Tour de France 2013: Stage 6 preview (video)

Video: After a long and chaotic stage 5, won in the end by Britain's Mark Cavendish, attentions turn on Thursday to the 177-km stage 6 between Aix-en-Provence and Montpellier. See below for an preview of the day's race including an expert analyis.

Tour de France 2013: Stage 6 preview (video)
Map of the route from Aix-en-Provence to Montpellier on Stage 6 of the Tour de France. Photo: Tour de France/Screengrab

CLICK HERE for the results and report from Thursday's stage 6 of the Tour de France

A relatively flat route between tourist haven Aix-en-Provence, through some of the most picturesque landscapes in southern France, and on to Montpellier, should suit the sprinters on stage 6.

The story of the day, however, could end up being Darly Impey, an Orica-GreenEdge rider who only needs to finish eight places ahead of tour-leader Simon Gerrans, to become the first South African in history to wear the yellow jersey.

Before the Pyrenees present the first real test of this year's Tour de France, there should be another chance for the sprinters to impress on Thursday's sixth stage from Aix-en-Provence to Montpellier.

The 176-kilometre ride is shorter than Wednesday's stage into Marseille, and flatter too, with just one category four climb to tackle in the shape of the Col de la Vayede, which comes with more than 100 km still to go.

However, the conditions in southern France could present the sternest test of all. Temperatures are expected to be warmer than in recent days, with the mercury nudging up towards 30 centigrade, while gusting Mistral winds could pose a real challenge.

Alberto Contador may have won the Tour in 2009, but only after losing 41 seconds as he struggled through the unforgiving crosswinds on that year's third stage from Marseille to La Grande-Motte.

While the main riders in the general classification will be striving to keep out of trouble as the winds threaten to blow at up to 70 km an hour, the sprinters will be aiming for more stage glory.

After a slow start to this year's Tour, in part due to a struggle with illness, Mark Cavendish will be hoping to make it two stage wins in as many days in Montpellier after pipping his one-time teammate Edvald Boasson Hagen and last year's green jersey winner Peter Sagan on the line in Marseille on Wednesday.

Cavendish won the last time the Tour came to Montpellier so knows what is required, but plenty of other riders will be desperate to notch a stage win, including the German duo of Andre Greipel and Marcel Kittel.

Kittel, who wore the yellow jersey after winning Saturday's opening stage on Corsica, was hoping to make an impact on Wednesday but was one of numerous riders to go to ground as two mass crashes marred the closing 16 km.

"Thursday will be another chance, the team is looking good and everybody is focused and motivated. So I am really looking forward to that," said Kittel after the finish in Marseille.

The following is an expert video preview of Stage 6 from Global Cycling Network.

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Inaugural Women’s Tour de France to start at Eiffel Tower

The route for the inaugural women's Tour de France was unveiled on Thursday with eight stages, embarking from the Eiffel Tower on July 24th next year.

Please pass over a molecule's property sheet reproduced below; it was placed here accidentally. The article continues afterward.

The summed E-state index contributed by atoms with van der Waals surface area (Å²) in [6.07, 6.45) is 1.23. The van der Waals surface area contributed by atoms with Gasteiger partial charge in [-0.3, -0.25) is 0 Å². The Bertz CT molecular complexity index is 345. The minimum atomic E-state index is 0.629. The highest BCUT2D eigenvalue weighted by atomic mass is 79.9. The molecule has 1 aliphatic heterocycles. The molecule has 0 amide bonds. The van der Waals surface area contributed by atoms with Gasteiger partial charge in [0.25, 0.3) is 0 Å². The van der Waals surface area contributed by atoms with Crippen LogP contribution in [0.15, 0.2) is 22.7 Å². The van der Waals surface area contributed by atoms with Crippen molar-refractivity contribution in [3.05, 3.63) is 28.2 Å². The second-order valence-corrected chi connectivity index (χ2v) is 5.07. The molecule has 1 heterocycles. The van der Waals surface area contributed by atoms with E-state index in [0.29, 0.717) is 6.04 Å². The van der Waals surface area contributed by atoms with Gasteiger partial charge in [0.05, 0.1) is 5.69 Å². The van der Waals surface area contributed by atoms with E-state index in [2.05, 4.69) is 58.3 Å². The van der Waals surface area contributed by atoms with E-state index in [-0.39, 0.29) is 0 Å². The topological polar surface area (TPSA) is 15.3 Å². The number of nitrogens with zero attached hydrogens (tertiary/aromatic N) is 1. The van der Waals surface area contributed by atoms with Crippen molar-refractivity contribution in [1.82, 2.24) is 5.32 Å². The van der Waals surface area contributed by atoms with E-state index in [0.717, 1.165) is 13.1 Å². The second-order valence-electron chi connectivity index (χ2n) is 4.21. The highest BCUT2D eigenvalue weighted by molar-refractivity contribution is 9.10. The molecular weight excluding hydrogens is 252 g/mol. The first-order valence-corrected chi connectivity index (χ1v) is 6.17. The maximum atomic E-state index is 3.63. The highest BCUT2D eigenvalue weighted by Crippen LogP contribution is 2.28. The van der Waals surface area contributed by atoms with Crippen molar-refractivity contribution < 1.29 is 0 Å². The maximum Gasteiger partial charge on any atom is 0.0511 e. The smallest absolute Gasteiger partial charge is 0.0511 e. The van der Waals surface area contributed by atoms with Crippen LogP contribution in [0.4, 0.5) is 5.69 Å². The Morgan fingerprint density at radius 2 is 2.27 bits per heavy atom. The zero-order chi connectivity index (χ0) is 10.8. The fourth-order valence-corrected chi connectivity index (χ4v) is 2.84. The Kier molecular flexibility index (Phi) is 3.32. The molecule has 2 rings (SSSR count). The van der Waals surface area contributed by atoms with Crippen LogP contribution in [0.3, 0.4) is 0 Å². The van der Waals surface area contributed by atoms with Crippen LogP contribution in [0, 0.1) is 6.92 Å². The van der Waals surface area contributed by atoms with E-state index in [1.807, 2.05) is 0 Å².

French cyclist Marion Rousse delivers a speech next to Tour de France director Christian Prudhomme during the presentation of the first edition of the Women's Tour de France cycling race.
French cyclist Marion Rousse delivers a speech next to Tour de France director Christian Prudhomme during the presentation of the first edition of the Women's Tour de France cycling race. Photo: Anne-Christine POUJOULAT / AFP.

The first complete edition of the women’s version of cycling’s iconic race starts on the day the 109th edition of the men’s Tour ends.

After a route that winds through northern France, the race culminates in the Planche des Belles Filles climb in the Vosges mountains.

Danish cyclist Cecilie Uttrup Ludwig said she was over the moon to be taking part.

“I want it to be July now so we can get stared,” she said actually jumping up and down.

“The Tour de France is a reference and when you say you are a cyclist people ask about that. Now I can say I race the Tour de France,” she said after the presentation.

MAP: Details of 2022 Tour de France (and Denmark) revealed

Race director Marion Rousse, a former French cycling champion and now a TV commentator, told AFP it would be a varied course that would maintain suspense over the eight days.

“It is coherent in a sporting sense, and we wanted to start from Paris,” she said of the 1,029km run.

“With only eight stages we couldn’t go down to the Alps or the Pyrenees, the transfers would be too long.

“The stages obviously are shorter for the women than for the men’s races. The men can go 225 kilometres. For the women the longest race on our roster is 175km and we even needed special dispensation for that,” she said. “But it’s a course I love.”

Christian Prudhomme, the president of the Tour de France organisers, was equally enthusiastic.

“The fact it sets off from Paris the day the men’s race ends gives the new race a boost because it sets the media up to follow it more easily.

“It also means that with the Tour de France starting on July 1st and the women’s race ending on the 31st, there will be cycling on television every day of July.”

The men’s race is broadcast in around 190 countries.